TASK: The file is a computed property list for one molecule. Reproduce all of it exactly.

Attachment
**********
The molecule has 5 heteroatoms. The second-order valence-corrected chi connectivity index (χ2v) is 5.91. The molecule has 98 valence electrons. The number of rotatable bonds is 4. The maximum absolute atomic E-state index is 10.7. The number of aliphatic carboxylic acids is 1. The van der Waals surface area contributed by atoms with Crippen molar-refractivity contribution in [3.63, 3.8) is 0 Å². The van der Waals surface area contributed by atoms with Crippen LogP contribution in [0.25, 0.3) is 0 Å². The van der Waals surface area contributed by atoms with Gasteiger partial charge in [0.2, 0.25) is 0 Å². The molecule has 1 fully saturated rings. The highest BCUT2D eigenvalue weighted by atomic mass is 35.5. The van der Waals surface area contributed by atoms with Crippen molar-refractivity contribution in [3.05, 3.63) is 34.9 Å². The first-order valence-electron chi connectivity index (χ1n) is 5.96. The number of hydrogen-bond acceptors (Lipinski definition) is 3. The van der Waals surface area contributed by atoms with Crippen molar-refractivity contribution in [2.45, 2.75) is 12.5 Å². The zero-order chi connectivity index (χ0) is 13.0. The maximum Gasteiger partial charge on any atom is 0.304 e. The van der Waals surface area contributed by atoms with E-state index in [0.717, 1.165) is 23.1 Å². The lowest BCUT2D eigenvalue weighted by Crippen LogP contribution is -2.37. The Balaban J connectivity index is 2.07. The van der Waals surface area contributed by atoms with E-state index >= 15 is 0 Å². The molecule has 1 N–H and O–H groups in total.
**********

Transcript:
The molecule has 5 heteroatoms. The second-order valence-corrected chi connectivity index (χ2v) is 5.91. The molecule has 98 valence electrons. The number of rotatable bonds is 4. The maximum absolute atomic E-state index is 10.7. The number of aliphatic carboxylic acids is 1. The van der Waals surface area contributed by atoms with Crippen molar-refractivity contribution in [3.63, 3.8) is 0 Å². The van der Waals surface area contributed by atoms with Crippen LogP contribution in [0.25, 0.3) is 0 Å². The van der Waals surface area contributed by atoms with Gasteiger partial charge in [0.2, 0.25) is 0 Å². The molecule has 1 fully saturated rings. The highest BCUT2D eigenvalue weighted by atomic mass is 35.5. The van der Waals surface area contributed by atoms with Crippen molar-refractivity contribution in [3.05, 3.63) is 34.9 Å². The first-order valence-electron chi connectivity index (χ1n) is 5.96. The number of hydrogen-bond acceptors (Lipinski definition) is 3. The van der Waals surface area contributed by atoms with Crippen molar-refractivity contribution in [2.45, 2.75) is 12.5 Å². The zero-order chi connectivity index (χ0) is 13.0. The maximum Gasteiger partial charge on any atom is 0.304 e. The van der Waals surface area contributed by atoms with E-state index in [0.717, 1.165) is 23.1 Å². The lowest BCUT2D eigenvalue weighted by Crippen LogP contribution is -2.37. The Balaban J connectivity index is 2.07. The van der Waals surface area contributed by atoms with E-state index >= 15 is 0 Å². The molecule has 1 N–H and O–H groups in total.